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5872Re: Thomasine Metaphor

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  • wilbro99
    May 14, 2002
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      --- In gnosticism2@y..., "play_nice_now" <searay@b...> wrote:
      > Seemingly contradictory eh? But then again, so are many
      > Logions in this Gospel. Probably because these Logions, or
      > sayings, are quotes taken out of context.
      >
      > How should a reader approach understanding the Gospel of
      > Thomas? What is it's purpose? What is it's message? What is it
      > trying to do exactly?
      >
      > peace,
      > play
      >

      As I read through the GoT, #3 caught my attention. The meshing of
      living in poverty and being the poverty tells me that knowing oneself
      is a change in being, or, as I would have it, a shift in one's sense
      of self. As to what poverty is, I was immediately reminded of a two
      quotes (see below) I had archived. The poverty is the hunger of desire
      that drives the discontented to seek contentment (shades of the Buddha
      and the four noble truths), in a word, the seeker. There is a movement
      out of "poverty." As to how one then describes that which remains and
      that which no longer is is still a matter of description. I would have
      it that that which no longer is is the error and to no longer be in
      error is to be in the truth. The truth does not need to be defined,
      although it is well within the realm of poesy. As to defining what the
      error is, if that description reifies itself by ascribing the error to
      the act of a God, thus bringing into being a God, I would say that
      the error has reestablished itself in spades.

      #3.. When you know yourselves, then you will be known, and you will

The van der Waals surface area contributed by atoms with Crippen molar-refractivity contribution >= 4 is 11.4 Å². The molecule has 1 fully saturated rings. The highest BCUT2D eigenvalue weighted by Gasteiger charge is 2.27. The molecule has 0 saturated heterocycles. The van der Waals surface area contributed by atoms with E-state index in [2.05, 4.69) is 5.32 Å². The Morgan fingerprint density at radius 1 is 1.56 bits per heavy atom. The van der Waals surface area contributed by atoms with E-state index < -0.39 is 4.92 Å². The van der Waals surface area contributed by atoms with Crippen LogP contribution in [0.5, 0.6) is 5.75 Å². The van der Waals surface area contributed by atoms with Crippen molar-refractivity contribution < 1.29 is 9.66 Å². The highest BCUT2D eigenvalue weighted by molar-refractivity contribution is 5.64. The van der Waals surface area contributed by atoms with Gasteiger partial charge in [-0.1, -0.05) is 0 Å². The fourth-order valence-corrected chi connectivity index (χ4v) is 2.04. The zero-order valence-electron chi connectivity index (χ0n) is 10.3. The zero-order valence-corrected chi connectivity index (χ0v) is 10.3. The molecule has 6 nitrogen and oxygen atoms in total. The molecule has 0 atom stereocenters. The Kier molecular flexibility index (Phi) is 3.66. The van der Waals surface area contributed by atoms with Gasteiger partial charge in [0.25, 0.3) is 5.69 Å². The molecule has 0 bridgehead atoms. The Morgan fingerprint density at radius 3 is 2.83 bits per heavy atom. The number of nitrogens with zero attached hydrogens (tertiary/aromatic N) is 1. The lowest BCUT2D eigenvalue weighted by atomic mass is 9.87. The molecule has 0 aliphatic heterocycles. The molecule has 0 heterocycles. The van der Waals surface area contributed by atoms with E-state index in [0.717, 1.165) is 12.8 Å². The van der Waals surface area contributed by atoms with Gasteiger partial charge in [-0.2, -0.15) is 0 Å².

understand that you are children of the living Father. But if you do
      not know yourselves, then you live in poverty, and you are the
      poverty."

      "For this is the nature of one that has desires, that he is ever
      discontented and dissatisfied, like one that suffers hunger; for what
      has the hunger which all the creatures suffer to do with the fullness
      which is caused by the Spirit of God? Wherefore this fullness that is
      uncreated cannot enter the soul, if there be not first cast out that
      other created hunger which belongs to the desire of the soul; for, as
      we have said two contraries cannot dwell in one person, the which
      contraries in this case are hunger and fullness." (St. John of the
      Cross, Ascent of Mount Carmel, Chapter VI 3)

      "What did I find? Not my 'I', for that is what I was in that way to
      find (I imagined, if I may put it so, my soul shut up in a box with a
      spring lock in front, which the outside surroundings would release by
      pressing the spring). - So the first thing to be resolved was this
      search for and discovery of the Kingdom of Heaven. A person would no
      more want to decide the externals first and the fundamentals
      afterwards than a heavenly body about to form itself would decide
      first of all about its surface, about which bodies it should turn its
      light side to and to which its dark side, without first letting the
      harmony of centrifugal and centripetal forces bring it into being and
      letting the rest develop by itself. One must first learn to know
      oneself before knowing anything else, (_gnothi seauton_). Only when
      the person has inwardly understood and then sees the course forward
      from the path he is to take, does his life acquire repose and meaning;
      only then is he free of that irksome, fateful traveling companion -
      that life's irony which appears in the sphere of knowledge and bids
      true knowing begin with a not-knowing (Socrates), just as God created
      the world from nothing." (Kierkegaard, Papers & Journals, Hannay, pp.
      34-35) (Papers, 1 August 35 I A 75)

      >
      > --- In gnosticism2@y..., lady_caritas <no_reply@y...> wrote:
      > > So, back to Gospel of Thomas ~
      > >
      > > Logion 16: Jesus said, "People probably think that it is peace
      > that
      > > I have come to impose upon the world. And they do not
      > recognize that
      > > it is divisions that I have come to impose upon the earth – fire,
      > > sword, battle. . ."
      > >
      > > Logion 90: Jesus said, "Come (plur.) to me, for my yoke is
      > easy (to
      > > use) and my lordship is mild, and you find repose for
      > yourselves."
      > >
      > >
      > > Hmmm, . . . thoughts anyone?
      > >
      > > Cari
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